What Could Go Wrong with Kosher Vanilla Production?
Rabbi Abraham Juravel
New York, NY
The Hebrew word kosher means fit or proper as it relates to dietary (kosher) laws. It means that a given product is proper, permitted and acceptable. The sources of the laws of Kosher are Biblical and are expounded upon in Rabbinic literature, in which the Rabbis interpreted, or added protective measures to the Biblical regulations. Kosher can basically be divided into four categories: Kosher-Meat, Kosher-Dairy, Kosher-Pareve (neither meat nor dairy) and Kosher-Passover. When a food product is Kosher, the determining factors for its Kosher status include its ingredients (raw materials) and processing agents that are in the product or used to manufacture the product. Even one non-Kosher ingredient may render the entire product unsuitable. The equipment with which the product is produced may also affect the Kosher status of a product.
This is especially true of flavors. With regard to natural vanilla, vanilla oleoresin and artificial vanilla (vanillin), the ingredients involved with its production can be Kosher sensitive such as solvents: oils, glycerin, ethanol and propylene glycol. Extraction equipment and concentration equipment may also affect the Kosher status if these were used for non-Kosher. And with regard to Kosher for Passover, the use of ingredients that contain chometz or kitniyos would prevent a product from having a Kosher for Passover status. Chometz is defined as any ingredient containing barley, oats, rye, wheat and spelt or their derivatives. Kitniyos is defined as an ingredient containing legumes, seeds, corn or peanuts.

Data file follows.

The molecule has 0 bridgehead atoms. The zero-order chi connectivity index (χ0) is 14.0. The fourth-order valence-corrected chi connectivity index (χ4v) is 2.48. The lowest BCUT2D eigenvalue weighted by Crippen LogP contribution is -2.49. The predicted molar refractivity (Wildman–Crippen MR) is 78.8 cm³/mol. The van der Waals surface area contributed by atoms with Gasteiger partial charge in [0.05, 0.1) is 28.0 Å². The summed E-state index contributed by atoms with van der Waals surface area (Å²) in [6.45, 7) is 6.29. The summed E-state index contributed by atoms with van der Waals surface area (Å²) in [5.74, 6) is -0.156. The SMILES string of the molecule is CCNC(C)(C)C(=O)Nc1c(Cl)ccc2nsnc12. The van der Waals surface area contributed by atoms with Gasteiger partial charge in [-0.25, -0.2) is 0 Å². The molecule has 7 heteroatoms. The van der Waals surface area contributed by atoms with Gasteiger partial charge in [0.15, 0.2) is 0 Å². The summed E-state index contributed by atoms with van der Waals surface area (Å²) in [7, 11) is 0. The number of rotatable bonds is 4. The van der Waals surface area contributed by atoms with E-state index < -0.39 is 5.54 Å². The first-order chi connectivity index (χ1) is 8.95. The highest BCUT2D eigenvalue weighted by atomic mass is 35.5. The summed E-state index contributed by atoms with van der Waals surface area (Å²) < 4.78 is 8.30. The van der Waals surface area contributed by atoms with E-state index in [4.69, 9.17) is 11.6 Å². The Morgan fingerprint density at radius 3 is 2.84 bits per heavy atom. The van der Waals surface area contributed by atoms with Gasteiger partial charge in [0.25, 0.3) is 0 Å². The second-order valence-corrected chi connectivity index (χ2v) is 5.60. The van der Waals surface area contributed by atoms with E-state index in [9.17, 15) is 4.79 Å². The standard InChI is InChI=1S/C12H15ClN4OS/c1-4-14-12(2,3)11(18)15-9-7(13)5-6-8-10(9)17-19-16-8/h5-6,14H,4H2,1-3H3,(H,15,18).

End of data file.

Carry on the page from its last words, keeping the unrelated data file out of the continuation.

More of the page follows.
Rabbi Abraham Juravel was born in New York where he studied at the Yeshiva of Eastern Parkway prior to attending the Telz Yeshiva in Chicago. He pursued advanced Judaic and rabbinic studies at Yeshiva Toras Chaim in Denver, and then at the famed Rabbi Aaron Kotler Institute for Advanced Learning in Lakewood, NJ, where he received rabbinic ordination. Considered an acclaimed expert in both ingredient analysis and food manufacturing and technology, Rabbi Juravel currently serves as the Orthodox Union’s Rabbinic Coordinator for Technical Services. His expertise and professional advice is sought by many Kashrut professionals throughout the United States and the world. OU rabbinic field representatives as well as rabbinic coordinators frequently seek his guidance and approach to many complex Kashrut issues. He gives lectures in Kashrus in Monroe and Monsey, New York, Los Angeles as well as in the Orthodox Union. He has given presentations at the National Bio Diesel Convention and the World Oleochemicals Conference. Rabbi Juravel previously served on the staffs of both the OK Laboratories and the Chof K Kashrut agencies and frequently consults with the Badatz certification agency in Jerusalem. He has visited hundreds of food manufacturing facilities throughout the world including Europe, China, Malaysia, Taiwan, Korea, South America, Mexico and the USA. Rabbi Juravel is married and the father of two children and has seven grandchildren. He resides with his wife in Rockland County, NY.